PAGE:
The high-affinity receptor (Fc epsilon RI) specific for immunoglobulin E (IgE) is found primarily on mast cells and basophils. Activation of these cells occurs in response to crosslinking of Fc epsilon RI with IgE-antigen complexes which initiates a cascade of cellular events culminating in the release of pharmacologically active substances that contribute to the clinical symptoms of many atopic disorders such as allergy, allergic asthma and immediate hypersensitivity. In this research program the structural features of Fc epsilon RI that contribute to specific receptor function will be explored. One goal is to define the molecular features of the Fc epsilon RI alpha-subunit involved in IgE binding. This will be approached using the dual approach of (i) protein engineering studies using both domain and point mutagenesis procedures and (ii) structure elucidation studies to be conducted initially using nuclear magnetic resonance spectroscopy in a collaborative study with Dr. A. Bax, National Institutes of Health. A parallel, but longer-term goal, is to generate receptor fragment crystals suitable for eventual crystallographic studies. Protein engineering studies will extensively utilize the powerful technique of phage display together with bacterial expression of Fc epsilon RI alpha fragments with subsequent physical characterization of ligand-binding activity. A long-term goal of this study is the precise definition of the 3-dimensional configuration of a """"""""minimum complex"""""""" of Fc epsilon RI alpha-IgE. An additional but lower priority aim of this Proposal is to characterize the rat alpha-subunit ectodomain through detailed protein engineering studies, with the eventual goal of elucidating the 3-dimensional structure of this IgE-binding molecule. The requirement for Fc epsilon RI beta and/or gamma-subunit coexpression for rat-human alpha-chain ectodomain chimera will be explored as a means of probing the presumptive extracellular interaction of the receptor subunits. Progress in all of these studies should assist in the rational design of potential therapeutics for the treatment of atopic disorders. In addition, results should facilitate molecular studies of other immunologically important receptors [such as Fc gamma R] which are expected to share significant structural features with the IgE mast cell receptor.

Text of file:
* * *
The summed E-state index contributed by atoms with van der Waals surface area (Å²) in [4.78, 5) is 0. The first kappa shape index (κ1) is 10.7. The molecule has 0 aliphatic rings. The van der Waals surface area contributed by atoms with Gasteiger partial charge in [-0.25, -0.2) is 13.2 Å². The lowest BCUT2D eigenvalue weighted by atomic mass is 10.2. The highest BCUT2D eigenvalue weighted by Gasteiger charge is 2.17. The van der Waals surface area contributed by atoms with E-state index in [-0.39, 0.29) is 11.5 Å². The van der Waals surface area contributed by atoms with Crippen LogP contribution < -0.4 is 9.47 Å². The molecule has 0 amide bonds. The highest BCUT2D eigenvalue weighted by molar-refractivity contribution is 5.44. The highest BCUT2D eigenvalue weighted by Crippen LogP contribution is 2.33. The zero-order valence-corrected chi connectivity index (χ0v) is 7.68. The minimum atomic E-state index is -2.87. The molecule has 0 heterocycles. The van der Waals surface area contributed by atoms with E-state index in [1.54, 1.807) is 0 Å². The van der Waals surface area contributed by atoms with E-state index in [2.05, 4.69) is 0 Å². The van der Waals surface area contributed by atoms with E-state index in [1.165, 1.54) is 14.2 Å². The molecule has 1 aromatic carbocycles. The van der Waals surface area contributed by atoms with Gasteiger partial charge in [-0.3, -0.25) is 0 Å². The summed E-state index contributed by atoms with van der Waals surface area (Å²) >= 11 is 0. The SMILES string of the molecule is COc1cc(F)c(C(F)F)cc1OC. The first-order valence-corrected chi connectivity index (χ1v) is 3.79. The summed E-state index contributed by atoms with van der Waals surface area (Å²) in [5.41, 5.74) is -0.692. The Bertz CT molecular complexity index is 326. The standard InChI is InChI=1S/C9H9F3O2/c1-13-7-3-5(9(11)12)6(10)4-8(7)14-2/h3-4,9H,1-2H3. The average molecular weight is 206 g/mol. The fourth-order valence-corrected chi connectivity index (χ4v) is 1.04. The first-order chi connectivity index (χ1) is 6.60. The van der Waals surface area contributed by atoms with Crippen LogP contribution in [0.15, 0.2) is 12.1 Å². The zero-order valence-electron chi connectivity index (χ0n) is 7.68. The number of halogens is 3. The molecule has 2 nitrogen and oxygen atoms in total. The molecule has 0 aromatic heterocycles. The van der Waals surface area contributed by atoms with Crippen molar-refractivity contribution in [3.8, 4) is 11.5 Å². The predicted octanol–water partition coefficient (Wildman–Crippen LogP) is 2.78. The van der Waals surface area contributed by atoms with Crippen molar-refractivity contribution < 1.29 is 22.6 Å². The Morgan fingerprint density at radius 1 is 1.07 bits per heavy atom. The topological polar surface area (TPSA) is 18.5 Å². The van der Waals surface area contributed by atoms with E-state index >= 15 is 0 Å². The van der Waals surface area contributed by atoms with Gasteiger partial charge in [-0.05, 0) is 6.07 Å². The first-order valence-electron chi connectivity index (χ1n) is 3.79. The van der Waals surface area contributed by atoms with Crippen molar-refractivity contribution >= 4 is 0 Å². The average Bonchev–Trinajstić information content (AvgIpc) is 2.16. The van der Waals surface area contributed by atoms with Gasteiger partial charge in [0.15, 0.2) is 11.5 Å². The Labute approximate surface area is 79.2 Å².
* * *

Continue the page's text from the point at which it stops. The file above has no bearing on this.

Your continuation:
National Institute of Health (NIH)
National Institute of Allergy and Infectious Diseases (NIAID)
First Independent Research Support & Transition (FIRST) Awards (R29)
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Allergy and Immunology Study Section (ALY)
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Scripps Research Institute
La Jolla
United States
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